Activism Current Events Titles
September’s Current Events: Activism Listens

With the ceaseless news cycle, it can be easy to miss individual players who are making a difference. Take a listen to the incredible life stories of these very different activists, who are all aiming to make the world better in their own unique way.

On the Other Side of Freedom

In August 2014, twenty-nine-year-old activist DeRay Mckesson stood with hundreds of others on the streets of Ferguson, Missouri, to push a message of justice and accountability. These protests, and others like them in cities across the country, resulted in the birth of the Black Lives Matter movement. Now, in his first book, Mckesson lays down the intellectual, pragmatic, and political framework for a new liberation movement.

Listen to an excerpt On the Other Side of Freedom

I Should Have Honor

Khalida Brohi was raised to believe in the sanctity of arranged marriage. Khalida herself was promised as a bride before she was even born. But her father refused to let her become a child bride. He was a man who believed in education, not just for himself but for his daughters. Everything shifted for Khalida when she found out that her beloved cousin had been murdered by her uncle in a tradition known as “honor killing.” Her cousin’s crime? She had fallen in love with a man who was not her betrothed. This moment ignited the spark in Khalida Brohi that inspired a globe-spanning career as an activist. Brohi started a Facebook campaign that went viral. From there, she created a foundation focused on empowering the lives of women in rural communities through education and employment opportunities, while crucially working to change the minds of their male partners, fathers, and brothers.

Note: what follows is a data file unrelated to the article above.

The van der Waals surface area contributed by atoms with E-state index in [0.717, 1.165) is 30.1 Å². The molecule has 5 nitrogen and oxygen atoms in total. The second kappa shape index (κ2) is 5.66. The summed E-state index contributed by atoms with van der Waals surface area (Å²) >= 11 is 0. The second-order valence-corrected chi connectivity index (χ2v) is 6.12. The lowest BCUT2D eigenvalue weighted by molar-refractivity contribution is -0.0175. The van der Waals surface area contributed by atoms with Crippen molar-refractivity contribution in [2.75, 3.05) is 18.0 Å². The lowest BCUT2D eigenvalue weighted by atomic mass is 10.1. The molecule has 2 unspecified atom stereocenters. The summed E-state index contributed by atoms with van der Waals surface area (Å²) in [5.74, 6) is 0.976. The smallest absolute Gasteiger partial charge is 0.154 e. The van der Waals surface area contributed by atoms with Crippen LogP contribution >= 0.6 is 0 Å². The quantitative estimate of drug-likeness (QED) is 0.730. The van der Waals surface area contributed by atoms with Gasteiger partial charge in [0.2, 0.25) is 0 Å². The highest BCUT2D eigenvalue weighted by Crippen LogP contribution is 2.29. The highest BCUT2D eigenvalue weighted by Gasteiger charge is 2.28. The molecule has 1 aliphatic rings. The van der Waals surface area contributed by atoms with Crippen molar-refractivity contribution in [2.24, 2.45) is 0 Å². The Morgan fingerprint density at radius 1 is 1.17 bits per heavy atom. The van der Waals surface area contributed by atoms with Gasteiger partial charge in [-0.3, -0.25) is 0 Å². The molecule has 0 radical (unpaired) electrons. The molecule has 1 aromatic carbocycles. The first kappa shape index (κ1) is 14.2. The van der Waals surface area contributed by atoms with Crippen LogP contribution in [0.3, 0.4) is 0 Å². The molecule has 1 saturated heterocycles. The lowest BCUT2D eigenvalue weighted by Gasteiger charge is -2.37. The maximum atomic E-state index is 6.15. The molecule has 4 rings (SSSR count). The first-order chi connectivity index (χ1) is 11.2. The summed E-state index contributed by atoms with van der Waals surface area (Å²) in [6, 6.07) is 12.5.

Listen to an excerpt I Should Have Honor

Uncensored

As the former president of the student group Uncomfortable Learning at his alma mater, Williams College, Zachary Wood knows from experience about intellectual controversy. But Zach has never shared the details of his own personal story. In Uncensored, he reveals for the first time how he grew up poor and black in Washington, DC, where the only way to survive was resisting the urge to write people off because of their backgrounds and perspectives. By sharing his troubled upbringing–from a difficult early childhood to the struggles of code-switching between his home and his elite private school–Zach makes a compelling argument for a new way of interacting with others and presents a new outlook on society’s most difficult conversations.

Listen to an excerpt Uncensored